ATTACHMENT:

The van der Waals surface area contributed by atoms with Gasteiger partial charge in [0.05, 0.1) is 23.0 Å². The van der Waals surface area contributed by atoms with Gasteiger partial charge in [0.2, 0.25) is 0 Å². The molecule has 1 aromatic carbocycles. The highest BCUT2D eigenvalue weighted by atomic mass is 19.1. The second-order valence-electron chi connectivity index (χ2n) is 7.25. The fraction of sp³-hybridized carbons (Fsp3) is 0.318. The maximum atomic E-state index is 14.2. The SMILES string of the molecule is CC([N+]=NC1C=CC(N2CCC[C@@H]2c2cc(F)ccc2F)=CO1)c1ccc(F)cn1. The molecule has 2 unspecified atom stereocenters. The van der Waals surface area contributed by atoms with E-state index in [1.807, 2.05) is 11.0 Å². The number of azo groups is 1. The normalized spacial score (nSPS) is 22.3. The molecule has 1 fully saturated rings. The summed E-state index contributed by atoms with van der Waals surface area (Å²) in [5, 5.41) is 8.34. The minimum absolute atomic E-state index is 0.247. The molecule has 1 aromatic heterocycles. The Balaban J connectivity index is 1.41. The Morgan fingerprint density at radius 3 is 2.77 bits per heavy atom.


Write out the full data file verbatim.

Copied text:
The van der Waals surface area contributed by atoms with Gasteiger partial charge in [0.05, 0.1) is 23.0 Å². The van der Waals surface area contributed by atoms with Gasteiger partial charge in [0.2, 0.25) is 0 Å². The molecule has 1 aromatic carbocycles. The highest BCUT2D eigenvalue weighted by atomic mass is 19.1. The second-order valence-electron chi connectivity index (χ2n) is 7.25. The fraction of sp³-hybridized carbons (Fsp3) is 0.318. The maximum atomic E-state index is 14.2. The SMILES string of the molecule is CC([N+]=NC1C=CC(N2CCC[C@@H]2c2cc(F)ccc2F)=CO1)c1ccc(F)cn1. The molecule has 2 unspecified atom stereocenters. The van der Waals surface area contributed by atoms with E-state index in [1.807, 2.05) is 11.0 Å². The number of azo groups is 1. The normalized spacial score (nSPS) is 22.3. The molecule has 1 fully saturated rings. The summed E-state index contributed by atoms with van der Waals surface area (Å²) in [5, 5.41) is 8.34. The minimum absolute atomic E-state index is 0.247. The molecule has 1 aromatic heterocycles. The Balaban J connectivity index is 1.41. The Morgan fingerprint density at radius 3 is 2.77 bits per heavy atom.